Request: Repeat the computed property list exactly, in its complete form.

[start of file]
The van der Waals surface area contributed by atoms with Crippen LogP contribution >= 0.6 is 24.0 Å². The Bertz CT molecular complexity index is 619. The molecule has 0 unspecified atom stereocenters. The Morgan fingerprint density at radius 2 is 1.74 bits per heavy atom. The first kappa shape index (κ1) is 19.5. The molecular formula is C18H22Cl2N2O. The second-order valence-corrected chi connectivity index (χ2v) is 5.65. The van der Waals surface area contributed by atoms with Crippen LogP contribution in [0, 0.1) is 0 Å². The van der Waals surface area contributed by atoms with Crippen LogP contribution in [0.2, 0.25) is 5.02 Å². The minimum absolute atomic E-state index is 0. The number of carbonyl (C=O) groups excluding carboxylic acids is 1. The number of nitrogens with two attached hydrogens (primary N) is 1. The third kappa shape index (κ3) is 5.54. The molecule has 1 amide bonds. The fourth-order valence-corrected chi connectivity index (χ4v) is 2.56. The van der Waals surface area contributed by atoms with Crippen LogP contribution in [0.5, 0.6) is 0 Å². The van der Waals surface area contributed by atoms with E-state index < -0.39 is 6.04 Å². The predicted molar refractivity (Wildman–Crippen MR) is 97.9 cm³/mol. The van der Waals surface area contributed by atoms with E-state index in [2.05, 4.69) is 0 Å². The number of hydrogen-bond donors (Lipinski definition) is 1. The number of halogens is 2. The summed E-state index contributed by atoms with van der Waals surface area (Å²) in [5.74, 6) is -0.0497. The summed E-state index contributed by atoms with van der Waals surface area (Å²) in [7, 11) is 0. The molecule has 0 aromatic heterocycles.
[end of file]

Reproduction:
The van der Waals surface area contributed by atoms with Crippen LogP contribution >= 0.6 is 24.0 Å². The Bertz CT molecular complexity index is 619. The molecule has 0 unspecified atom stereocenters. The Morgan fingerprint density at radius 2 is 1.74 bits per heavy atom. The first kappa shape index (κ1) is 19.5. The molecular formula is C18H22Cl2N2O. The second-order valence-corrected chi connectivity index (χ2v) is 5.65. The van der Waals surface area contributed by atoms with Crippen LogP contribution in [0, 0.1) is 0 Å². The van der Waals surface area contributed by atoms with Crippen LogP contribution in [0.2, 0.25) is 5.02 Å². The minimum absolute atomic E-state index is 0. The number of carbonyl (C=O) groups excluding carboxylic acids is 1. The number of nitrogens with two attached hydrogens (primary N) is 1. The third kappa shape index (κ3) is 5.54. The molecule has 1 amide bonds. The fourth-order valence-corrected chi connectivity index (χ4v) is 2.56. The van der Waals surface area contributed by atoms with Crippen LogP contribution in [0.5, 0.6) is 0 Å². The van der Waals surface area contributed by atoms with E-state index < -0.39 is 6.04 Å². The predicted molar refractivity (Wildman–Crippen MR) is 97.9 cm³/mol. The van der Waals surface area contributed by atoms with E-state index in [2.05, 4.69) is 0 Å². The number of hydrogen-bond donors (Lipinski definition) is 1. The number of halogens is 2. The summed E-state index contributed by atoms with van der Waals surface area (Å²) in [5.74, 6) is -0.0497. The summed E-state index contributed by atoms with van der Waals surface area (Å²) in [7, 11) is 0. The molecule has 0 aromatic heterocycles.